Thursday, December 18, 2014

"He clasps the crag with crooked hands;
Close to the sun in lonely lands,
Ring'd with the azure world, he stands.

The wrinkled sea beneath him crawls;
He watches from his mountain walls,
And like a thunderbolt he falls."
The Eagle
This eagle was was far from crags and oceans, actually it was
asleep in a pasture when we first saw it. Once I started siddling
up it gave me the fish eye. Then a huge flock of hundreds of starlings
appeared they did not mob it they just watched but the eagle had seen
enough and flew away.

"No two trees are the same to Raven.
No two branches are the same to Wren.
If what a tree or a bush does is lost on you,
You are surely lost. Stand still.
The forest knows Where you are.
You must let it find you."
from Lost
By Mary Oliver

Tuesday, November 25, 2014

"Miraculous. It is as though the world
were a great writing. Having said so much,
let us allow there is more to the world
than writing: continental faults are not
bare convoluted fissures in the brain.
Not only must the skaters soon go home;
also the hard inscription of their skates
is scored across the open water, which long
remembers nothing, neither wind nor wake."

                                 from Writing
                                    by Howard Nemerov
Some photos of a fellow traveler I meet one morning as
I strolled along the lane at our cabin. Reptiles and Amphibians
have always had a fascination for me and in this area of
Saskatchewan the Garter Snake, the Plains Toad and the
Tiger Salamander are the species I am most likely to
encounter. I have meet Tiger Salamanders in some fairly 
dry windy areas of Alberta, which quite surprised me
and I am very happy to see them here. Hopefully I can get
to know them better when I can spend more time at the cabin.

"When the stars threw down their spears,
And watered heaven with their tears,
Did he smile his work to see?
Did he who made the Lamb make thee?

Tyger! Tyger! burning bright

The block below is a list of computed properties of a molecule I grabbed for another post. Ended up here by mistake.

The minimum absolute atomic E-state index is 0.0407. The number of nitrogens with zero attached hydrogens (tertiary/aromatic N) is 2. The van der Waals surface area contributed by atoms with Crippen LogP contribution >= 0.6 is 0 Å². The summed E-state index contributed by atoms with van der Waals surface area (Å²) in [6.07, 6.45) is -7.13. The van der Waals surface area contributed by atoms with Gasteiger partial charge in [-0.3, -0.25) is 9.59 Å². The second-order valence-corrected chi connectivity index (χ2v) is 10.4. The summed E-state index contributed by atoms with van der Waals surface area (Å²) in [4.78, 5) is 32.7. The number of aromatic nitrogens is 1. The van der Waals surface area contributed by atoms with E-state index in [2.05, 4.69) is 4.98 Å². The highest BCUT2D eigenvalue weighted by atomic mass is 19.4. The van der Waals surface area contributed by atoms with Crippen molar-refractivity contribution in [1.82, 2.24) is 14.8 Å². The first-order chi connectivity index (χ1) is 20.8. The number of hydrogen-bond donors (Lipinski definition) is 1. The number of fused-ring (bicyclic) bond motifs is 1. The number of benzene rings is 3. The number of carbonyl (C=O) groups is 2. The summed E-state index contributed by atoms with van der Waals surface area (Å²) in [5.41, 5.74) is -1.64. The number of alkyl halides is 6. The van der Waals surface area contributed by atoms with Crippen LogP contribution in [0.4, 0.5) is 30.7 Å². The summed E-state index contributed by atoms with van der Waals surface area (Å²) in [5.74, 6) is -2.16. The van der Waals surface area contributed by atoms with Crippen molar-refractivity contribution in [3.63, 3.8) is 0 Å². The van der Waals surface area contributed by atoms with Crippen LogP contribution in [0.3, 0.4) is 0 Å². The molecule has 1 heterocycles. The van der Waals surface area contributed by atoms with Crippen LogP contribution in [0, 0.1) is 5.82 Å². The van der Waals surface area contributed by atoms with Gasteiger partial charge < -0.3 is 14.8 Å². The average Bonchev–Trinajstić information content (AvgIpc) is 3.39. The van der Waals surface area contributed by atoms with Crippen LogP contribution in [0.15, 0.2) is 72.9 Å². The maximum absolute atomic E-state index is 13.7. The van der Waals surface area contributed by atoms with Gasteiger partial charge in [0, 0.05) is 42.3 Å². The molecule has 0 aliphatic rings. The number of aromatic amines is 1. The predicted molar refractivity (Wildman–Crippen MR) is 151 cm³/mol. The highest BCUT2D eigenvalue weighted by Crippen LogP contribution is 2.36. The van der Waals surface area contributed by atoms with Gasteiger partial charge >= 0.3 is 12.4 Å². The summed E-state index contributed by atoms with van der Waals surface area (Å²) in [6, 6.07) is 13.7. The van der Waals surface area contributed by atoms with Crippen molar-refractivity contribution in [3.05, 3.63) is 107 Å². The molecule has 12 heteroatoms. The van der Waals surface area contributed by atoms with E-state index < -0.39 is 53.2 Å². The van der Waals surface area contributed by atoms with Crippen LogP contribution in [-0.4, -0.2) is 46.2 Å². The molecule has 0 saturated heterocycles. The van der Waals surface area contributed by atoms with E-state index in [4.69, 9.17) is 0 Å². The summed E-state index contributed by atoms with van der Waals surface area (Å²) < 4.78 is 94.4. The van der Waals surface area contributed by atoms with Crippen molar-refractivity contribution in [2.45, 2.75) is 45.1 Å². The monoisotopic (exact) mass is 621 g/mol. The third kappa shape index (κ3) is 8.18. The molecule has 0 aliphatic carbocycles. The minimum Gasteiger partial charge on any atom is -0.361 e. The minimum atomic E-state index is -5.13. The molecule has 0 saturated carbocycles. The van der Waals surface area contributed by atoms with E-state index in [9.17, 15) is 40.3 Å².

In the forests of the night,
What immortal hand or eye
Dare frame thy fearful symmetry? "

                                     From The Tyger
                                       By William Blake

Monday, November 17, 2014

"I remember you. You're the one
who lifted your ancient bones
of fossil rock, pulled yourself free
of the strata like a plaster figure
rising from its own mold, became
flesh and feather, took wing,
arrested the sky."
from Stone Bird
by Patttiann Rogers

"here is nine o'clock, harbor-wide,
and a glinting code: promise and warning.
The morning's the size of heaven.

What will you do with it? "
from Long Point Light
Mark Doty                

Sunday, November 2, 2014

When I hear them call
in the morning, before
I am quite awake,
my bed is already traveling
the daily rainbow,
the arc toward evening;
and the birds, leading
their own discreet lives
of hunger and watchfulness,
are with me all the way,
always a little ahead of me
in the long-practiced manner
of unobtrusive guides.

from Why I Need Birds
 by Lisel Mueller


Enchanted is what they were
in the old stories, or if not that,
they were guides and rescuers of the lost,
the lonely, needy young men and women
in the forest we call the world.
That was back in a time
when we all had a common language.    

from   Animals Are Entering Our Lives
 by Lisel Mueller

Saturday, October 25, 2014

"Every morning
the world
is created. 
Under the orange

sticks of the sun
the heaped
ashes of the night
turn into leaves again

and fasten themselves to the high branches ---"

from Morning Poem
Mary Oliver

"Near me, I saw
a single cricket;
it was moving the grains of the hillside

this way and that way.
How great was its energy,
how humble its effort.
Let us hope

it will always be like this,
each of us going on
in our inexplicable ways
building the universe."
from Song of the Builders